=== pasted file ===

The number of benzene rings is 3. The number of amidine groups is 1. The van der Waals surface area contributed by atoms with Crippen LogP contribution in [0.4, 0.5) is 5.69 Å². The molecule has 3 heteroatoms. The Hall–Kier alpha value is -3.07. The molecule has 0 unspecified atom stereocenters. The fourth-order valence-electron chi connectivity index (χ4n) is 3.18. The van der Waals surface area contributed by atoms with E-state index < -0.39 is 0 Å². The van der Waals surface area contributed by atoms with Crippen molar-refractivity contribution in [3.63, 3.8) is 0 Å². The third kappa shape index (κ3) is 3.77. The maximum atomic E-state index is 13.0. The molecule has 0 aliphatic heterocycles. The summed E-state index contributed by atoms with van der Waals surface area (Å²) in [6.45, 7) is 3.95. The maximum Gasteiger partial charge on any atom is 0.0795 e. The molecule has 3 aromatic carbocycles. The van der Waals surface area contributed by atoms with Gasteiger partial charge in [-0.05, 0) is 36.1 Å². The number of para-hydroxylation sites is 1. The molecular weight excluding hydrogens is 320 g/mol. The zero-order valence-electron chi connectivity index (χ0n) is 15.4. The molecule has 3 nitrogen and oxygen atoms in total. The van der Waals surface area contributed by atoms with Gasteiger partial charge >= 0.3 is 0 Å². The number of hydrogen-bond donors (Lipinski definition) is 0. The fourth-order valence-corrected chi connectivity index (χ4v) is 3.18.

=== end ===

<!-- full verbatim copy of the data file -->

The number of benzene rings is 3. The number of amidine groups is 1. The van der Waals surface area contributed by atoms with Crippen LogP contribution in [0.4, 0.5) is 5.69 Å². The molecule has 3 heteroatoms. The Hall–Kier alpha value is -3.07. The molecule has 0 unspecified atom stereocenters. The fourth-order valence-electron chi connectivity index (χ4n) is 3.18. The van der Waals surface area contributed by atoms with E-state index < -0.39 is 0 Å². The van der Waals surface area contributed by atoms with Crippen molar-refractivity contribution in [3.63, 3.8) is 0 Å². The third kappa shape index (κ3) is 3.77. The maximum atomic E-state index is 13.0. The molecule has 0 aliphatic heterocycles. The summed E-state index contributed by atoms with van der Waals surface area (Å²) in [6.45, 7) is 3.95. The maximum Gasteiger partial charge on any atom is 0.0795 e. The molecule has 3 aromatic carbocycles. The van der Waals surface area contributed by atoms with Gasteiger partial charge in [-0.05, 0) is 36.1 Å². The number of para-hydroxylation sites is 1. The molecular weight excluding hydrogens is 320 g/mol. The zero-order valence-electron chi connectivity index (χ0n) is 15.4. The molecule has 3 nitrogen and oxygen atoms in total. The van der Waals surface area contributed by atoms with Gasteiger partial charge >= 0.3 is 0 Å². The number of hydrogen-bond donors (Lipinski definition) is 0. The fourth-order valence-corrected chi connectivity index (χ4v) is 3.18.